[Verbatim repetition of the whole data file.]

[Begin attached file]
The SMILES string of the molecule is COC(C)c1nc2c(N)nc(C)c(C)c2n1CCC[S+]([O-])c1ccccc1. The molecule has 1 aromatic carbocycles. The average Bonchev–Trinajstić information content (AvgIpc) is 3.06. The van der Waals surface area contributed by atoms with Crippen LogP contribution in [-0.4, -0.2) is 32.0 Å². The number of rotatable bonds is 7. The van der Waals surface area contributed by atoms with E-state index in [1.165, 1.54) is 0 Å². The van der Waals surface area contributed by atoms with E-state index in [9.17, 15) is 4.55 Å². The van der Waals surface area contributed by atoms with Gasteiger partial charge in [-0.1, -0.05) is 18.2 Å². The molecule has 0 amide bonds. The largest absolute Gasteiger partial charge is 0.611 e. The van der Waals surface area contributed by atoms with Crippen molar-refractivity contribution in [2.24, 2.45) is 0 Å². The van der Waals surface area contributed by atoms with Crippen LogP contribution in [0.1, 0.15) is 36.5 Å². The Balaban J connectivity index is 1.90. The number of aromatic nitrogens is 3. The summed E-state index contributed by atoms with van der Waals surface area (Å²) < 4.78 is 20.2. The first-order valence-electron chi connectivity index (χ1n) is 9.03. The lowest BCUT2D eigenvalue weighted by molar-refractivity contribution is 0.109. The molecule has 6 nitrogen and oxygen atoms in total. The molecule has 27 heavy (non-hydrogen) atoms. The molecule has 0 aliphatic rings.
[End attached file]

The SMILES string of the molecule is COC(C)c1nc2c(N)nc(C)c(C)c2n1CCC[S+]([O-])c1ccccc1. The molecule has 1 aromatic carbocycles. The average Bonchev–Trinajstić information content (AvgIpc) is 3.06. The van der Waals surface area contributed by atoms with Crippen LogP contribution in [-0.4, -0.2) is 32.0 Å². The number of rotatable bonds is 7. The van der Waals surface area contributed by atoms with E-state index in [1.165, 1.54) is 0 Å². The van der Waals surface area contributed by atoms with E-state index in [9.17, 15) is 4.55 Å². The van der Waals surface area contributed by atoms with Gasteiger partial charge in [-0.1, -0.05) is 18.2 Å². The molecule has 0 amide bonds. The largest absolute Gasteiger partial charge is 0.611 e. The van der Waals surface area contributed by atoms with Crippen molar-refractivity contribution in [2.24, 2.45) is 0 Å². The van der Waals surface area contributed by atoms with Crippen LogP contribution in [0.1, 0.15) is 36.5 Å². The Balaban J connectivity index is 1.90. The number of aromatic nitrogens is 3. The summed E-state index contributed by atoms with van der Waals surface area (Å²) < 4.78 is 20.2. The first-order valence-electron chi connectivity index (χ1n) is 9.03. The lowest BCUT2D eigenvalue weighted by molar-refractivity contribution is 0.109. The molecule has 6 nitrogen and oxygen atoms in total. The molecule has 27 heavy (non-hydrogen) atoms. The molecule has 0 aliphatic rings.